Watch the world's reigning pipa virtuoso play ancient music from her Chinese homeland in the NPR Music offices. When her fingers start to fly, Wu Man can create scenes of cinematic grandeur or serene, moonlit moments.
Earle has lived through the sort of horrors that have launched a million country songs: addiction, affliction, heartbreak, even prison. He wears them in his voice, but what's most appealing about him is the wide-eyed, unmistakable fearlessness with which he goes about his life these days.
LaFarge writes and performs original, sometimes traditional music steeped in American blues, country and Western swing from the days when 78s ruled the record player. Watch him perform a short set at the NPR Music offices, with the help of his band The South City Three.
In the few years that Mount Kimbie has been creating music, the London-based dubstep duo has crossed over to find fans in the U.S. Venturing into the pair's groundbreaking yet accessible soundscapes in this first-ever electronic Tiny Desk Concert, it's easy to see why.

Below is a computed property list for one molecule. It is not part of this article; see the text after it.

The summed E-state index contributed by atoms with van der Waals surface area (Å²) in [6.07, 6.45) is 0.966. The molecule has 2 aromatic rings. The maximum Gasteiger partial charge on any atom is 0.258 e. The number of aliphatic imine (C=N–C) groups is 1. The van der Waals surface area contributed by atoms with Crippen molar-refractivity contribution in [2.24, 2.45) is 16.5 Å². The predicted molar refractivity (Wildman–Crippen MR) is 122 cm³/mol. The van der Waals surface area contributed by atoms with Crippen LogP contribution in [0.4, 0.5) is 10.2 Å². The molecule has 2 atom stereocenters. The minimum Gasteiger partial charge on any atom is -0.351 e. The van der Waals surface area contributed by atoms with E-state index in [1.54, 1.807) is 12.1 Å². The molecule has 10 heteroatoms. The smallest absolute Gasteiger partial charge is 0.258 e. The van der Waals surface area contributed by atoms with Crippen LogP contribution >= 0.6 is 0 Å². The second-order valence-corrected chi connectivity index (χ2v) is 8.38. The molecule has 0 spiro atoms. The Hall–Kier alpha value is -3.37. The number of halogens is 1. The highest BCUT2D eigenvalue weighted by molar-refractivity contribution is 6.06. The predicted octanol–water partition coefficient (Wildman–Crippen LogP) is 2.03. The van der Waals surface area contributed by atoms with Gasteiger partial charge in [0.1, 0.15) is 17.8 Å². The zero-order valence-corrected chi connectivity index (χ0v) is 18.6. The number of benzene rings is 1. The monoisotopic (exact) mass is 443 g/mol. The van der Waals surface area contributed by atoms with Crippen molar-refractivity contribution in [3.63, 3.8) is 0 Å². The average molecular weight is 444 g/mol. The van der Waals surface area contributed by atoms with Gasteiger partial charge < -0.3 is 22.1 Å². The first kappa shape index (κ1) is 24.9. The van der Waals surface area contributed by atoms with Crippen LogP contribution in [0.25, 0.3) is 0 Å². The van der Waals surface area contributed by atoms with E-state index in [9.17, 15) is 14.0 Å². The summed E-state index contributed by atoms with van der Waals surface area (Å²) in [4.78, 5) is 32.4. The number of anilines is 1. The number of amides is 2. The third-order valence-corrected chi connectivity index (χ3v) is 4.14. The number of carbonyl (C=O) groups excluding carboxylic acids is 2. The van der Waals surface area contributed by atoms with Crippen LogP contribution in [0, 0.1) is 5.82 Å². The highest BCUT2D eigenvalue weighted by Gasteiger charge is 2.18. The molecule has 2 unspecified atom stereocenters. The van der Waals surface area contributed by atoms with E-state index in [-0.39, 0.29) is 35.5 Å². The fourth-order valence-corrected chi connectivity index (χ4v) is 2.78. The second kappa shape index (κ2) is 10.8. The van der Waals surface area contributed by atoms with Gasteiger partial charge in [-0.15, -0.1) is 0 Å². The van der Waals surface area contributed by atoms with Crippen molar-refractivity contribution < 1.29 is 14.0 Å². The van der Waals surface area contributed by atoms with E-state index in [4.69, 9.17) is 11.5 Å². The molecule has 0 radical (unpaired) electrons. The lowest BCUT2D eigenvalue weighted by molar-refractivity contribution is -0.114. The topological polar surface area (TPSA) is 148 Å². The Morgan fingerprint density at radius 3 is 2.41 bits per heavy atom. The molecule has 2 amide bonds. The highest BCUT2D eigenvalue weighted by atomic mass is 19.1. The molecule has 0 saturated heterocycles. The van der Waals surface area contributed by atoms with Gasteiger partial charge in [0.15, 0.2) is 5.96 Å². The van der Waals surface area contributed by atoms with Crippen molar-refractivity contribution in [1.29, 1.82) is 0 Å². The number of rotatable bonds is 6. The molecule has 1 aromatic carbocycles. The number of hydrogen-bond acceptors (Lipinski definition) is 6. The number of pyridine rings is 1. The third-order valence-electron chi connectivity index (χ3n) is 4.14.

Banjo-playing bluesman Otis Taylor plays trance-inducing music that's often built around a single chord — an approach that allows his songs to go on for as long as 10 or even 15 minutes. Watch Taylor perform his songs.
You wouldn't think to call someone audacious who once devoted an entire album to Doris Day songs, but Nellie McKay is. Her bold personality shines through in every project she tackles, including this short set recorded at the NPR Music offices.
In this short but satisfying two-song set at the NPR Music offices, the ever-evolving Wright channels the gospel of her past while remaining coolly understated. It helps, of course, that she's got a subtly crafty band with her.
Steve Riley and his Mamou Playboys make sweet Cajun music together: music steeped in the French heritage of southwestern Louisiana and driven by accordion and fiddle. Watch the Grammy-nominated Cajun band play an upbeat yet bittersweet set from the NPR Music offices.